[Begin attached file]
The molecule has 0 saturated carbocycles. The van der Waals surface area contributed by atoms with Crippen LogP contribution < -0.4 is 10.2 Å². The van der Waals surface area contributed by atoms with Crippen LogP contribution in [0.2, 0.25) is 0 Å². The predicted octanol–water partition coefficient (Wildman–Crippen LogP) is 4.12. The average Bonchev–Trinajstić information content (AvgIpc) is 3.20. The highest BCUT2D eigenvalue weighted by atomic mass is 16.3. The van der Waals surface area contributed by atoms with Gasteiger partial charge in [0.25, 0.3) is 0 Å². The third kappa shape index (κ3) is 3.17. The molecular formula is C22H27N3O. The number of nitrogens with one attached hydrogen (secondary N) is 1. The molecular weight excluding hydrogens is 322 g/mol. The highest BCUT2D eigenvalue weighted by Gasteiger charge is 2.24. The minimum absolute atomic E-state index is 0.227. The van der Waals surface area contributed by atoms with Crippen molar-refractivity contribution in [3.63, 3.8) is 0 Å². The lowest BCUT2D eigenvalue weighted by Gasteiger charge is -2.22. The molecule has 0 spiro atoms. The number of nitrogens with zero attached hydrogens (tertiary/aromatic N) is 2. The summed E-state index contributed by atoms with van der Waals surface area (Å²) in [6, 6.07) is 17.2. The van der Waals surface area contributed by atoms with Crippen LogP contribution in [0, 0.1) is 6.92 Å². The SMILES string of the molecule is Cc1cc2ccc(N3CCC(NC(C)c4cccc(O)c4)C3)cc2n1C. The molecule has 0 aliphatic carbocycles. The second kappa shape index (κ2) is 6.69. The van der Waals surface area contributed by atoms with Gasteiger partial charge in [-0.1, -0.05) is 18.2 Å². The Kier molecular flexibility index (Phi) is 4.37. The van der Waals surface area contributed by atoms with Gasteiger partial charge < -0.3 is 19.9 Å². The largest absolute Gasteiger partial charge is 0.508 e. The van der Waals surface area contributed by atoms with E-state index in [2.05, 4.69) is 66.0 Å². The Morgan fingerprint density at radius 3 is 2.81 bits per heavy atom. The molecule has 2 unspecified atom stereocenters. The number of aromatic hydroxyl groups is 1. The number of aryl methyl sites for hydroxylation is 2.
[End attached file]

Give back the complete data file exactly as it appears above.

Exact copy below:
The molecule has 0 saturated carbocycles. The van der Waals surface area contributed by atoms with Crippen LogP contribution < -0.4 is 10.2 Å². The van der Waals surface area contributed by atoms with Crippen LogP contribution in [0.2, 0.25) is 0 Å². The predicted octanol–water partition coefficient (Wildman–Crippen LogP) is 4.12. The average Bonchev–Trinajstić information content (AvgIpc) is 3.20. The highest BCUT2D eigenvalue weighted by atomic mass is 16.3. The van der Waals surface area contributed by atoms with Gasteiger partial charge in [0.25, 0.3) is 0 Å². The third kappa shape index (κ3) is 3.17. The molecular formula is C22H27N3O. The number of nitrogens with one attached hydrogen (secondary N) is 1. The molecular weight excluding hydrogens is 322 g/mol. The highest BCUT2D eigenvalue weighted by Gasteiger charge is 2.24. The minimum absolute atomic E-state index is 0.227. The van der Waals surface area contributed by atoms with Crippen molar-refractivity contribution in [3.63, 3.8) is 0 Å². The lowest BCUT2D eigenvalue weighted by Gasteiger charge is -2.22. The molecule has 0 spiro atoms. The number of nitrogens with zero attached hydrogens (tertiary/aromatic N) is 2. The summed E-state index contributed by atoms with van der Waals surface area (Å²) in [6, 6.07) is 17.2. The van der Waals surface area contributed by atoms with Crippen LogP contribution in [0, 0.1) is 6.92 Å². The SMILES string of the molecule is Cc1cc2ccc(N3CCC(NC(C)c4cccc(O)c4)C3)cc2n1C. The molecule has 0 aliphatic carbocycles. The second kappa shape index (κ2) is 6.69. The van der Waals surface area contributed by atoms with Gasteiger partial charge in [-0.1, -0.05) is 18.2 Å². The Kier molecular flexibility index (Phi) is 4.37. The van der Waals surface area contributed by atoms with Gasteiger partial charge < -0.3 is 19.9 Å². The largest absolute Gasteiger partial charge is 0.508 e. The van der Waals surface area contributed by atoms with E-state index in [2.05, 4.69) is 66.0 Å². The Morgan fingerprint density at radius 3 is 2.81 bits per heavy atom. The molecule has 2 unspecified atom stereocenters. The number of aromatic hydroxyl groups is 1. The number of aryl methyl sites for hydroxylation is 2.